Saturday, January 11, 2014

40 Years After CIA and ITT's 1973 Coup In Chile: A Look At `Democracy Now!''s ITT-Lannan Foundation Connection--Part 6

Not all the facts about what the CIA and ITT were covertly up to in Chile between 1970 and 1973 were apparently fully disclosed by CIA officials and ITT executives who testified before U.S. Senator Frank Church’s Subcommittee on Multinational Corporations during the early 1970s. As Peter Kornbluh noted in his 2003 book, "The Pinochet File: A Declassified Dossier On Atrocity and Accountability":

“Senator Church’s Subcommittee on Multinational Corporations suffered…deceptions…Under the supervision of the [then-] Western Hemisphere chief, Theodore Shackley, the CIA conspired with ITT officers to deceive the Church Committee. In early May 1972, ITT senior vice president Raymond Brittenham traveled to Washington to discuss `with the Agency what ITT might say in the Senate hearings, what the Agency might say, etc.,’ according to one memorandum of conversation. Shackley, according to David Corn’s biography, `Blond Ghost', ordered his deputy Jonathan Hanke to meet with ITT operative Hal Hendrix for further discussions on withholding information…According to Hanke’s summary of the meeting, Hendrix advised him on efforts by ITT executives to keep incriminating documents on the covert transfer of funds in Chile from falling into the hands of the Senate…

“ITT officials, among them CEO Harold Geneen, senior vice president Edward Gerrity, and Southern Cone manager Robert Berrellez, all deceived the subcommittee. Geneen claimed that ITT `did not take any steps to block the election of Salvador Allende.’ Gerrity claimed the $1 million that ITT had offered to the CIA to help block Allende was for `low-cost housing…a farming program.’ And Berrellez repeatedly misled the Church subcommittee by denying any ITT contact with CIA officials in Chile…”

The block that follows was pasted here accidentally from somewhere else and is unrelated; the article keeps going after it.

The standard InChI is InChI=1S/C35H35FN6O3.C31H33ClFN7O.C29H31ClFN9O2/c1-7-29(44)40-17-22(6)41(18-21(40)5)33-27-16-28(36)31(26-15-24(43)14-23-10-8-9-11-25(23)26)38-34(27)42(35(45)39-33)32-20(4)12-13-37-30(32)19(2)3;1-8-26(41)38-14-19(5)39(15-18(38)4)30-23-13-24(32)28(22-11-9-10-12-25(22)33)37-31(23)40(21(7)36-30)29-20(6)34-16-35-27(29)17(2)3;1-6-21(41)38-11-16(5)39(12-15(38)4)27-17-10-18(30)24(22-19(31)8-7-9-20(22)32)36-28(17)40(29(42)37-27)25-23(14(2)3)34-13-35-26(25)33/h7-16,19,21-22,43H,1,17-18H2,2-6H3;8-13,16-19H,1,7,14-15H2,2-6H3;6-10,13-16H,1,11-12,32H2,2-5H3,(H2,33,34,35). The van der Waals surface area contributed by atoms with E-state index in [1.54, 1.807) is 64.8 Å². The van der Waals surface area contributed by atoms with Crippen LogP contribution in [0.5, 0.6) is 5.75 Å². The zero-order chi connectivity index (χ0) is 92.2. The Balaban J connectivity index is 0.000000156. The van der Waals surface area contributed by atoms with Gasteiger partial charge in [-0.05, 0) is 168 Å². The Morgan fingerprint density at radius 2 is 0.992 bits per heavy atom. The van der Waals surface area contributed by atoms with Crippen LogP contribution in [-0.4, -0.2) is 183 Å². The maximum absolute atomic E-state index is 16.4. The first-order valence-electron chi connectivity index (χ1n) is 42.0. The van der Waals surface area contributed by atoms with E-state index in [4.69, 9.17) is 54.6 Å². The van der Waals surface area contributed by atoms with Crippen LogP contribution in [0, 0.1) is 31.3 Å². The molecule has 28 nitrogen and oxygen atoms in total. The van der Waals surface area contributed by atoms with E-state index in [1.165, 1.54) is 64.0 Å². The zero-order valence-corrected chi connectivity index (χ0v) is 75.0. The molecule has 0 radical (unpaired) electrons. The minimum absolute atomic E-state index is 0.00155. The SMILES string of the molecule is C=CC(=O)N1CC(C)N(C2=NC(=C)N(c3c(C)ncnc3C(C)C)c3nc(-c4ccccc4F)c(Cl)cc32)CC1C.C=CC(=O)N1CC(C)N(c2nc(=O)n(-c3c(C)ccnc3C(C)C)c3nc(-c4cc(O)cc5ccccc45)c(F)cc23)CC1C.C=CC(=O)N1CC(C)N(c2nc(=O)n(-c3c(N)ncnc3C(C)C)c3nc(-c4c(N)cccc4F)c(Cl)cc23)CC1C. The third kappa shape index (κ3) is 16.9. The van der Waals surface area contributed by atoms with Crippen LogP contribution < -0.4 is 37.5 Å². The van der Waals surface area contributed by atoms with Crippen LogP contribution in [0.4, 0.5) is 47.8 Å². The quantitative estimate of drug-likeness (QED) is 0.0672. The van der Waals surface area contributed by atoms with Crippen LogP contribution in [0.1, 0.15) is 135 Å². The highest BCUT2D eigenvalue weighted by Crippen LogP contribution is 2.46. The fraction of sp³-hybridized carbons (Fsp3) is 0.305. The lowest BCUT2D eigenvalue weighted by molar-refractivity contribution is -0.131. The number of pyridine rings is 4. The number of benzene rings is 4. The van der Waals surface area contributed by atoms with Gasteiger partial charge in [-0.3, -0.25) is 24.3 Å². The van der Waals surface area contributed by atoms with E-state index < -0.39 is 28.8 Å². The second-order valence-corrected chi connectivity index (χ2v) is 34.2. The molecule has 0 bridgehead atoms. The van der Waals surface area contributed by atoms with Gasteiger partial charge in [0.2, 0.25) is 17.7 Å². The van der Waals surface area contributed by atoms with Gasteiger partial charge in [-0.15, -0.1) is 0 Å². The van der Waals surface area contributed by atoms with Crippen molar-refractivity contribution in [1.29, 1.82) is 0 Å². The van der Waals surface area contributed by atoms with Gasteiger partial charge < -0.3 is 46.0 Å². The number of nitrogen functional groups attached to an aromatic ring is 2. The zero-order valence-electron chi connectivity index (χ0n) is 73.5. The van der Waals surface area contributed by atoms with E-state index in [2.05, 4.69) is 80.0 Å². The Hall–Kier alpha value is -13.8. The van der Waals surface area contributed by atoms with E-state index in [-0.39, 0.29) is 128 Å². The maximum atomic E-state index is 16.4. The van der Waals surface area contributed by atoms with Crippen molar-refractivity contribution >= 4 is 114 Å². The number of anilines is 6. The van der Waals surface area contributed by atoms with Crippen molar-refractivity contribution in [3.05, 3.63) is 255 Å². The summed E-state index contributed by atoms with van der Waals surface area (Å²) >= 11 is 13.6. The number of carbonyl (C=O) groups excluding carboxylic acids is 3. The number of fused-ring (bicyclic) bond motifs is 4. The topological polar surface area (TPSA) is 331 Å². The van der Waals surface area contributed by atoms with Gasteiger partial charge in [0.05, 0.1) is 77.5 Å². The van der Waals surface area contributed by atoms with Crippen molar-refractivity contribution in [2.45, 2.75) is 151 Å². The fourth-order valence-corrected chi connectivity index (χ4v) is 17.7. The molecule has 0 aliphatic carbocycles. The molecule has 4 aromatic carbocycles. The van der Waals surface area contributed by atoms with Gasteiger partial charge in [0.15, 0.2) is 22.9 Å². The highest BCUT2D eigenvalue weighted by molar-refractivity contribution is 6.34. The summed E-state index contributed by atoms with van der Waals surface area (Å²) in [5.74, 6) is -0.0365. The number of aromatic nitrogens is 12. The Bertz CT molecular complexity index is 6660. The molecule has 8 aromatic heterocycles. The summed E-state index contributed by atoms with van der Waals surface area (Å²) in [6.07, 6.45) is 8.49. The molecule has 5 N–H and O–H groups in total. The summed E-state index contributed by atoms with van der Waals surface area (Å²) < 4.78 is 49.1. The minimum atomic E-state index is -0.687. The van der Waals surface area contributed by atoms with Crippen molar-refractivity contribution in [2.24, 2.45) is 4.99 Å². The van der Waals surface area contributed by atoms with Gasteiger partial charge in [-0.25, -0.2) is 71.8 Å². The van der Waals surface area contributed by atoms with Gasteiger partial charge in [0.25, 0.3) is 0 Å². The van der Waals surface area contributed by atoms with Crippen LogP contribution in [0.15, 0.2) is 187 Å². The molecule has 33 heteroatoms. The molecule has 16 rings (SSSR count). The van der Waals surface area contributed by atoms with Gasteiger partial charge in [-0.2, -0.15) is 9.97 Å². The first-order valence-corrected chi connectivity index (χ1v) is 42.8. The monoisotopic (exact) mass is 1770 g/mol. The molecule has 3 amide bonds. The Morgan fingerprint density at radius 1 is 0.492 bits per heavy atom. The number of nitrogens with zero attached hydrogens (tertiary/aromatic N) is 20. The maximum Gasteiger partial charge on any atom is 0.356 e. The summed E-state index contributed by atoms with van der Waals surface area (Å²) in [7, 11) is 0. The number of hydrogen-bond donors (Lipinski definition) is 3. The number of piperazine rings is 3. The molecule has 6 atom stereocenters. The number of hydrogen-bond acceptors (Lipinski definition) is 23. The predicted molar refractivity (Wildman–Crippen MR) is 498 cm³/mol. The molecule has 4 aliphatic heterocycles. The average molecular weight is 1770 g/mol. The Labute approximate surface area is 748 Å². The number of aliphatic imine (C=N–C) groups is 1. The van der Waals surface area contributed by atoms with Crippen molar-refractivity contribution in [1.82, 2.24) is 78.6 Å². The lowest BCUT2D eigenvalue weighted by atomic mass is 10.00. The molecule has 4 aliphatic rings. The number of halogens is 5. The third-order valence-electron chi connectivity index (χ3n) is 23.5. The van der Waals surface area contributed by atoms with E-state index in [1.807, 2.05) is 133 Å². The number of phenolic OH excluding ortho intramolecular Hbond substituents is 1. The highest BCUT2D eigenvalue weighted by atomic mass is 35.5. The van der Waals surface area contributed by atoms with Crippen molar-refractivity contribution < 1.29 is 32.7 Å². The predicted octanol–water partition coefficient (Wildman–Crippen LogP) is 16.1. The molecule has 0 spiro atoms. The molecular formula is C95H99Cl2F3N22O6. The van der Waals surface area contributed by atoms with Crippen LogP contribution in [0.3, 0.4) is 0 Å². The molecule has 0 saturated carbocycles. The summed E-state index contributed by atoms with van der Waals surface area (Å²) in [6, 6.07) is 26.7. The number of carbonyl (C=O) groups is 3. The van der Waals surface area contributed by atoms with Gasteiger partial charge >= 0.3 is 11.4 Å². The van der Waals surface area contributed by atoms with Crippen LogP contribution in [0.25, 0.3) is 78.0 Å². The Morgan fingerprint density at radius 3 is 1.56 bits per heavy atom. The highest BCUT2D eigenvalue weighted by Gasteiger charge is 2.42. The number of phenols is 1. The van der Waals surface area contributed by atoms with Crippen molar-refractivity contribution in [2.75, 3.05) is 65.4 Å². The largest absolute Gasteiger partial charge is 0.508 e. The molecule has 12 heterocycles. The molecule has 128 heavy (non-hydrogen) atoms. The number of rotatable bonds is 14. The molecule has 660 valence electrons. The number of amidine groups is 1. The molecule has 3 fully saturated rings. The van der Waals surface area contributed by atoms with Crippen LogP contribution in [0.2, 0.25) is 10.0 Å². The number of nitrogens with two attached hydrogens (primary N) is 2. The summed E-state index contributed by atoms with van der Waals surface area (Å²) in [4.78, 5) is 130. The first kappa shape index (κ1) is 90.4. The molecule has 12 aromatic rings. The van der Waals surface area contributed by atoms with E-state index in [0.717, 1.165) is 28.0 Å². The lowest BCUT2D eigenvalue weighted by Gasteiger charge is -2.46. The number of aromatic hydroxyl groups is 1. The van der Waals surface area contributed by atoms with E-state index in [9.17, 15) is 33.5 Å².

According to the same book, in the early 1970s ITT was “the third largest American conglomerate” in Chile and “certainly ITT was the most interventionist.” As an April 3, 1972 Intercontinental Press article noted:

“What prompted ITT to launch its scheme was fear that it would lose its highly profitable control over the Chile Telephone Company. `The telephone company, the largest in Chile with 360,000 telephones,’ wrote Juan de Onis in the March 24 [1972] `New York Times', `was one of the biggest earners in the ITT world system, regularly earning over $10-million a year.’

“The concession contract ITT signed in 1930 to operate the telephone company guaranteed it a 10 percent annual profit on its investment. ITT, however, in effect sold itself the equipment necessary for maintenance and expansion. According to a `Washington Post' dispatch from Santiago, a spokesman for the company…estimated that `these sales, largely by European plants of ITT, raised the company’s recent annual profits to about 25 percent of its investment.’”
(end of part 6)

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